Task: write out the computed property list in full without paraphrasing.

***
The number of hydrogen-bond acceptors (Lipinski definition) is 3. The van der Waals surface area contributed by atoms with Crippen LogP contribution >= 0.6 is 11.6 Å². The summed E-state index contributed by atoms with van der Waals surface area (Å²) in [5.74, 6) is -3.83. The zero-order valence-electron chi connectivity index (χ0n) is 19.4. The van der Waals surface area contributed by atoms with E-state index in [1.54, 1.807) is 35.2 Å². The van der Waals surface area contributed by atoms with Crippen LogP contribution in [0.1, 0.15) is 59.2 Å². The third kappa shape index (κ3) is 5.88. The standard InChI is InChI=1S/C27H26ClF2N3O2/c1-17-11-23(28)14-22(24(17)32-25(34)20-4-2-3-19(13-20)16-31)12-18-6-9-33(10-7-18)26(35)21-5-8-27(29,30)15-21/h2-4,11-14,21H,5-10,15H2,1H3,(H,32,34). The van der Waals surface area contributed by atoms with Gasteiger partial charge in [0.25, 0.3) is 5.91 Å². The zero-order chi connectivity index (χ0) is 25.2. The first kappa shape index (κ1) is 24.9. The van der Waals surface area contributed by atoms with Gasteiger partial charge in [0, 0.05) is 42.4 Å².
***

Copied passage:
The number of hydrogen-bond acceptors (Lipinski definition) is 3. The van der Waals surface area contributed by atoms with Crippen LogP contribution >= 0.6 is 11.6 Å². The summed E-state index contributed by atoms with van der Waals surface area (Å²) in [5.74, 6) is -3.83. The zero-order valence-electron chi connectivity index (χ0n) is 19.4. The van der Waals surface area contributed by atoms with E-state index in [1.54, 1.807) is 35.2 Å². The van der Waals surface area contributed by atoms with Crippen LogP contribution in [0.1, 0.15) is 59.2 Å². The third kappa shape index (κ3) is 5.88. The standard InChI is InChI=1S/C27H26ClF2N3O2/c1-17-11-23(28)14-22(24(17)32-25(34)20-4-2-3-19(13-20)16-31)12-18-6-9-33(10-7-18)26(35)21-5-8-27(29,30)15-21/h2-4,11-14,21H,5-10,15H2,1H3,(H,32,34). The van der Waals surface area contributed by atoms with Gasteiger partial charge in [0.25, 0.3) is 5.91 Å². The zero-order chi connectivity index (χ0) is 25.2. The first kappa shape index (κ1) is 24.9. The van der Waals surface area contributed by atoms with Gasteiger partial charge in [0, 0.05) is 42.4 Å².